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Throughout my life, I have had trouble connecting with South Asian cuisine. Largely because I felt shameful when eating foods my mom or grandma would often prepare for me.

I would chide my mom for making “unhealthy food” and often refuse to eat the dishes and instead opt for various “American” dishes.

Recently, I have developed a deep desire to revisit some of my childhood dishes after playing the video game Venba which follows an Indian family who recently immigrated. The characters in the game use various South Indian dishes to illustrate the various events happening within their family as they adjust to life in the United States.

The game specifically explores the relationship Venba, the mom, has with her son, Kavin. I related deeply to Kavin, as he also grew up hesitant about cultural dishes. However, eventually, he turned to the dishes out of a place of recognition and nostalgia.

With this in mind, I decided to reach out to my mom and grandma to recreate chicken karahi, a Pakistani dish known for its thick masala curry, with a base of fresh tomatoes, ginger and cilantro.

My mom and grandma both describe chicken karahi as a dish named after the pan it is traditionally cooked in. Although neither of us owned the pan, they were able to give me an accurate description of it.

Typically it is made in a deep circular pot, which can resemble a deep wok made of either steel or wrought iron. You can prepare a karahi dish with mutton, beef or lamb, but my family prefers chicken.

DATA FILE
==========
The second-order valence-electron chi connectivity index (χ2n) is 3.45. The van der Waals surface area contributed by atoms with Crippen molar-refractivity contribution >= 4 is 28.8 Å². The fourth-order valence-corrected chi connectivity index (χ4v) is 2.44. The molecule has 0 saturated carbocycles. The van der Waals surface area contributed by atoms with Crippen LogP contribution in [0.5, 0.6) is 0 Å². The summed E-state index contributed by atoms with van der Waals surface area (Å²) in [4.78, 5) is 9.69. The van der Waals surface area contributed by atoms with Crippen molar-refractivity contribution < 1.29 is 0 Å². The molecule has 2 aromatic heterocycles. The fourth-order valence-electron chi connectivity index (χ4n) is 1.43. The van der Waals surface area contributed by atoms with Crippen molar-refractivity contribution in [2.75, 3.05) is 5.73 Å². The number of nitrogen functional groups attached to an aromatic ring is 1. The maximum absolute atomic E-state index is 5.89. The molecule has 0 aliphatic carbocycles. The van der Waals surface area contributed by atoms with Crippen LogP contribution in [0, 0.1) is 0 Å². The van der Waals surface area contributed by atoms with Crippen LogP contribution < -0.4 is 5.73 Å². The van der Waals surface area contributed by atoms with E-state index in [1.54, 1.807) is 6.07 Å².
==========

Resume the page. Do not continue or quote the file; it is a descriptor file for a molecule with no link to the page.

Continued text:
When we were cooking, my mom didn’t rely on any specific measurements for the family recipe, so I will be relying on a recipe by food blogger Fatima Cooks.


First, we begin by heating one-half of a cup of ghee or oil. After it is warm, we fry about 550g of chicken until golden brown.

Add a generous amount of ginger and garlic. We added about a bulb of minced garlic, and 2 tbs of ginger, but chicken karahi is a recipe that only benefits from a generous helping of flavor.

Next, we add around 600g of fresh tomatoes and spices such as salt, paprika, black pepper, chili flakes, cumin powder, kalonji and Kashmiri chillis.

After the dish has cooked for about 20 minutes, and the juices of the tomatoes have coated the chicken, let it simmer for about five minutes. Then top with fresh ginger and cilantro to your liking.

While making the recipe, it was fun having three generations of our family working together to make a dish that we had all eaten over the years.

My grandma and my mom are extremely close, and it felt like they were inviting me into that relationship by connecting over food. For years, food has served as an entryway for people to connect with one another, and it felt good to involve myself in that process and enjoy a meal that I had a hand in creating.

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